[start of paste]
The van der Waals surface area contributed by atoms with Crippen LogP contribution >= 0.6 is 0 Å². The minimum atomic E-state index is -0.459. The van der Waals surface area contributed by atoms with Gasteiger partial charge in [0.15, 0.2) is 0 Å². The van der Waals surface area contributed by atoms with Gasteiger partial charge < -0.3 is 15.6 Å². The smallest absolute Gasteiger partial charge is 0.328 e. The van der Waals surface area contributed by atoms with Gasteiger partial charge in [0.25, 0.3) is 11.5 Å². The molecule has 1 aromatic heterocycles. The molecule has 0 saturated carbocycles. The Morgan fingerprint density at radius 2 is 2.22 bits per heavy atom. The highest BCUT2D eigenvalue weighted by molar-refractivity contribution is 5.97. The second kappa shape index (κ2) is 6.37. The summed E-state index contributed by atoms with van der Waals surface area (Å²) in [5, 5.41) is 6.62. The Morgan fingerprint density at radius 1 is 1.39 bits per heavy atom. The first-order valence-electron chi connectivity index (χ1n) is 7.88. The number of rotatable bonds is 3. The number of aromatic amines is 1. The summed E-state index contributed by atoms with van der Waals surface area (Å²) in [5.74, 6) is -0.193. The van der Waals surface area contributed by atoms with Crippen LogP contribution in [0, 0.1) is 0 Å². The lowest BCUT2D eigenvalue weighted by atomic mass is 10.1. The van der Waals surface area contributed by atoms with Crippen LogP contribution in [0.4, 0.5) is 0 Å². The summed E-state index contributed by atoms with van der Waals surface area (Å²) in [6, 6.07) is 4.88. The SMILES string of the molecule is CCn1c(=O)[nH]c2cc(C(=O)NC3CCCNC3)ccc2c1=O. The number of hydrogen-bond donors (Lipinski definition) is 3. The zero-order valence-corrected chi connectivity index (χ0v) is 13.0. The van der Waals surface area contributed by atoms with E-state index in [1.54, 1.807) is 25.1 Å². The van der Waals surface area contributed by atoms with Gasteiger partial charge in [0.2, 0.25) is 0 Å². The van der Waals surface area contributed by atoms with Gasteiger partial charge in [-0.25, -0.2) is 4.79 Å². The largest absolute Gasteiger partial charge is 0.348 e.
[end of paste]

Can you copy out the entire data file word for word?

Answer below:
The van der Waals surface area contributed by atoms with Crippen LogP contribution >= 0.6 is 0 Å². The minimum atomic E-state index is -0.459. The van der Waals surface area contributed by atoms with Gasteiger partial charge in [0.15, 0.2) is 0 Å². The van der Waals surface area contributed by atoms with Gasteiger partial charge < -0.3 is 15.6 Å². The smallest absolute Gasteiger partial charge is 0.328 e. The van der Waals surface area contributed by atoms with Gasteiger partial charge in [0.25, 0.3) is 11.5 Å². The molecule has 1 aromatic heterocycles. The molecule has 0 saturated carbocycles. The Morgan fingerprint density at radius 2 is 2.22 bits per heavy atom. The highest BCUT2D eigenvalue weighted by molar-refractivity contribution is 5.97. The second kappa shape index (κ2) is 6.37. The summed E-state index contributed by atoms with van der Waals surface area (Å²) in [5, 5.41) is 6.62. The Morgan fingerprint density at radius 1 is 1.39 bits per heavy atom. The first-order valence-electron chi connectivity index (χ1n) is 7.88. The number of rotatable bonds is 3. The number of aromatic amines is 1. The summed E-state index contributed by atoms with van der Waals surface area (Å²) in [5.74, 6) is -0.193. The van der Waals surface area contributed by atoms with Crippen LogP contribution in [0, 0.1) is 0 Å². The lowest BCUT2D eigenvalue weighted by atomic mass is 10.1. The van der Waals surface area contributed by atoms with Crippen LogP contribution in [0.4, 0.5) is 0 Å². The summed E-state index contributed by atoms with van der Waals surface area (Å²) in [6, 6.07) is 4.88. The SMILES string of the molecule is CCn1c(=O)[nH]c2cc(C(=O)NC3CCCNC3)ccc2c1=O. The number of hydrogen-bond donors (Lipinski definition) is 3. The zero-order valence-corrected chi connectivity index (χ0v) is 13.0. The van der Waals surface area contributed by atoms with E-state index in [1.54, 1.807) is 25.1 Å². The van der Waals surface area contributed by atoms with Gasteiger partial charge in [0.2, 0.25) is 0 Å². The van der Waals surface area contributed by atoms with Gasteiger partial charge in [-0.25, -0.2) is 4.79 Å². The largest absolute Gasteiger partial charge is 0.348 e.